Insights

What Marketing Data is Safe to Use in ChatGPT?

ChatGPT is the shiniest tool in the marketer’s toolbox these days. There’s no shortage of blog posts about prompting, but we’ve found that there aren’t many resources available about how to govern the use of this technology. To that end, as Seer develops protocols and guidance for our team, we intend on sharing these publicly to help others set their own policy. That said, we advise all organizations to seek legal counsel as part of finalizing your own policy.

In an ideal world, we’d opt to run all queries locally via an open source LLM. Then, the data you enter into the model is as safe as any data you enter into your computer. We aren’t yet living in an ideal world though, and our best bet for now is to safely use a model like ChatGPT. At Seer, we use ChatGPT for Teams which ensures the conversations we have are not collected and used as training data for future queries.

Even with this level of security, we recommend thinking critically about all data you include in conversations with ChatGPT. We sort all data into three main categories: public data, non-public data, and PII.

Public Data: Data that ChatGPT can (probably) already access

This includes data that may or may not be behind a paywall, but is currently available to anyone with access. At Seer, we consider these data sources to be a ‘green light’ to use for both Seer internal and client use cases within ChatGPT.  Some examples of public data include:

  • Backlinks & Internal Links
      • Ahrefs, SEMRush, Majestic
  • Scraped Client or Competitor Websites
      • Screaming Frog
  • Public Financial Reports
  • Competitor Intelligence
      • SimilarWeb
      • Sparktoro
  • Keyword Reports & Search Results
      • Supernova Organic Rankings, PAAs, Titles and Descriptions
      • SEMRush, Ahrefs
  • Google Trends
  • Public Business Profiles
      • Google / Bing My Business Profiles
  • Monthly Search Volume
      • Google Ads / Keyword Planner
      • DataforSEO API
  • Public Customer Feedback
      • Reddit, Quora, Yelp, G2
      • Amazon Reviews, E-comm Reviews
      • Public Social Media posts
  • Public Demographic Info
    • US Census

Non-Public Data: Data that ChatGPT can’t currently access

This includes data that is proprietary and/or confidential. We won’t use this data unless our client has opted into our ability to use it. We believe it is safe, and the upside greatly outweighs the potential risk, but we place this decision in our clients’ hands.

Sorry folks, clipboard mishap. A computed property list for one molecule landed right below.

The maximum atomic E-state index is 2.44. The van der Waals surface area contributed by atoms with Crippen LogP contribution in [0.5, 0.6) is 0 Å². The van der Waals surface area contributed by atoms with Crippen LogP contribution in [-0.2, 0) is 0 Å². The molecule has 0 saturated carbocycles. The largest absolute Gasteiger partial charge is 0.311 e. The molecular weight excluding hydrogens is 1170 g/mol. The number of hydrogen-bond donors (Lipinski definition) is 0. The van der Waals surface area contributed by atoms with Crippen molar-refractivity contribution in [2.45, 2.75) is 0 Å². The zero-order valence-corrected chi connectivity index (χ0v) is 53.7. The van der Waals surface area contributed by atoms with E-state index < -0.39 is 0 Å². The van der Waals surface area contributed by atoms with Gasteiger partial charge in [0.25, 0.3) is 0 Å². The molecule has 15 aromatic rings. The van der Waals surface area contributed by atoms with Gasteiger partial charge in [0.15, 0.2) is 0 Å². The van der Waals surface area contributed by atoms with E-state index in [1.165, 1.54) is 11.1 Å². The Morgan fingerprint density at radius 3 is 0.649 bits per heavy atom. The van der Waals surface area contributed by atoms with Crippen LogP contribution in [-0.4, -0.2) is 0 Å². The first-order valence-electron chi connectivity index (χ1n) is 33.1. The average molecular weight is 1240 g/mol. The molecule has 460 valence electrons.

• Google / Bing Ads Data: Detailed advertising performance metrics, including impressions, conversions, costs, and clicks.
  • Google /Adobe Analytics Data: Website analytics, such as user sessions, behavior, bounce rates, and event tracking.
  • Google / Bing Search Console Data: Insights on website search performance, including clicks, click-through rates (CTRs), and impressions.
  • Google / Bing My Business Data: visits, phone calls, or local profile analytics.
  • Internal Client Communications: Correspondence and communications containing strategic or operational insights.
  • Paid Social Metrics: Performance data from social media advertising campaigns, including engagement rates, reach, and conversion metrics.
  • Client Revenue Data: Financial information related to sales, revenue figures, and overall financial performance.
  • CRM Data: Hubspot, Salesforce, lead data, excluding PII.
  • Materials Used for Internal Presentations: Strategy documents, internal reports, and presentations containing confidential business insights.
  • Customer Information & Interviews: Detailed records of customer preferences, feedback, and interactions obtained through direct communications (stripped of PII)

Personally Identifiable Information: Data that public models should never access

The type of marketers we work with at Seer want nothing to do with PII. The potential risk of improperly using PII way outweighs any upside. That said, there are times when PII is inadvertently part of our data sets: hardcoded in analytics data or mixed within audience data used for analysis.

This data should never be entered into any large language model for both ethical and legal reasons. These types of data include:

  • Full Names
  • Email Addresses
  • Home Addresses
  • Phone Numbers
  • Login Names or Screen Names

Moving Forward: Balancing Regulatory Compliance with Innovation

In short, if your organization is serious about adopting these new technologies then you must also be serious about regulatory compliance. Agencies owe this to their clients, and brands owe this to their customers. These new technologies are only becoming more powerful, and the use cases will continue to disrupt the digital marketing community. Now is the time to establish your own governance policies and ensure that your team and your clients are on the same page with what you will (and won’t) do with their data.

 

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Jordan Strauss
Jordan Strauss
Lead, Strategy & Generative AI